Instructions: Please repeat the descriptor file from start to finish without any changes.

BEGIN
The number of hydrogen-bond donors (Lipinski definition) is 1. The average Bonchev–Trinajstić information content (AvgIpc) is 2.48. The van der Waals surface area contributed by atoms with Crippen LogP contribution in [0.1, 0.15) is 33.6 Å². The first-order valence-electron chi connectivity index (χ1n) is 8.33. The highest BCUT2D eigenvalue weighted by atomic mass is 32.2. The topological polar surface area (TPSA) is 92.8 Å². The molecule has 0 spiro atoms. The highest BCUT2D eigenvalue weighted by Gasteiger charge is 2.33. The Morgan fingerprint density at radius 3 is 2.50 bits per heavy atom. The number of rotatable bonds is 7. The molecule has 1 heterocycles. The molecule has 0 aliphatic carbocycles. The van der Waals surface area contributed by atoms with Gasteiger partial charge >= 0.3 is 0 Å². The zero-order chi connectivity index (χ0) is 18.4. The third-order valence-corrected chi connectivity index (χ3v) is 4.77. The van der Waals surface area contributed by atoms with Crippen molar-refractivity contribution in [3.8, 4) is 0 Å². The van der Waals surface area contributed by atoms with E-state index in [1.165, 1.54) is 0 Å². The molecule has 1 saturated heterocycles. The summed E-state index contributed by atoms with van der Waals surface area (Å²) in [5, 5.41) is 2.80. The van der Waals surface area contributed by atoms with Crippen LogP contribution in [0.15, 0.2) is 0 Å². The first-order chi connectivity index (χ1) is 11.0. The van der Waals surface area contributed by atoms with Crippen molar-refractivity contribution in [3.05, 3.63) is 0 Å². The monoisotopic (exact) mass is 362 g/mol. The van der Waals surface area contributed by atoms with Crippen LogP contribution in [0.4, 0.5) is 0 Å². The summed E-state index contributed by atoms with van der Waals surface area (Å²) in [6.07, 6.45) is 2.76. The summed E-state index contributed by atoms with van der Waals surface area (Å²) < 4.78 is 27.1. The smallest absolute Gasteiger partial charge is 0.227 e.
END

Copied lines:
The number of hydrogen-bond donors (Lipinski definition) is 1. The average Bonchev–Trinajstić information content (AvgIpc) is 2.48. The van der Waals surface area contributed by atoms with Crippen LogP contribution in [0.1, 0.15) is 33.6 Å². The first-order valence-electron chi connectivity index (χ1n) is 8.33. The highest BCUT2D eigenvalue weighted by atomic mass is 32.2. The topological polar surface area (TPSA) is 92.8 Å². The molecule has 0 spiro atoms. The highest BCUT2D eigenvalue weighted by Gasteiger charge is 2.33. The Morgan fingerprint density at radius 3 is 2.50 bits per heavy atom. The number of rotatable bonds is 7. The molecule has 1 heterocycles. The molecule has 0 aliphatic carbocycles. The van der Waals surface area contributed by atoms with Gasteiger partial charge >= 0.3 is 0 Å². The zero-order chi connectivity index (χ0) is 18.4. The third-order valence-corrected chi connectivity index (χ3v) is 4.77. The van der Waals surface area contributed by atoms with Crippen molar-refractivity contribution in [3.8, 4) is 0 Å². The van der Waals surface area contributed by atoms with E-state index in [1.165, 1.54) is 0 Å². The molecule has 1 saturated heterocycles. The summed E-state index contributed by atoms with van der Waals surface area (Å²) in [5, 5.41) is 2.80. The van der Waals surface area contributed by atoms with Crippen LogP contribution in [0.15, 0.2) is 0 Å². The first-order chi connectivity index (χ1) is 11.0. The van der Waals surface area contributed by atoms with Crippen molar-refractivity contribution in [3.05, 3.63) is 0 Å². The monoisotopic (exact) mass is 362 g/mol. The van der Waals surface area contributed by atoms with Crippen LogP contribution in [0.4, 0.5) is 0 Å². The summed E-state index contributed by atoms with van der Waals surface area (Å²) in [6.07, 6.45) is 2.76. The summed E-state index contributed by atoms with van der Waals surface area (Å²) < 4.78 is 27.1. The smallest absolute Gasteiger partial charge is 0.227 e.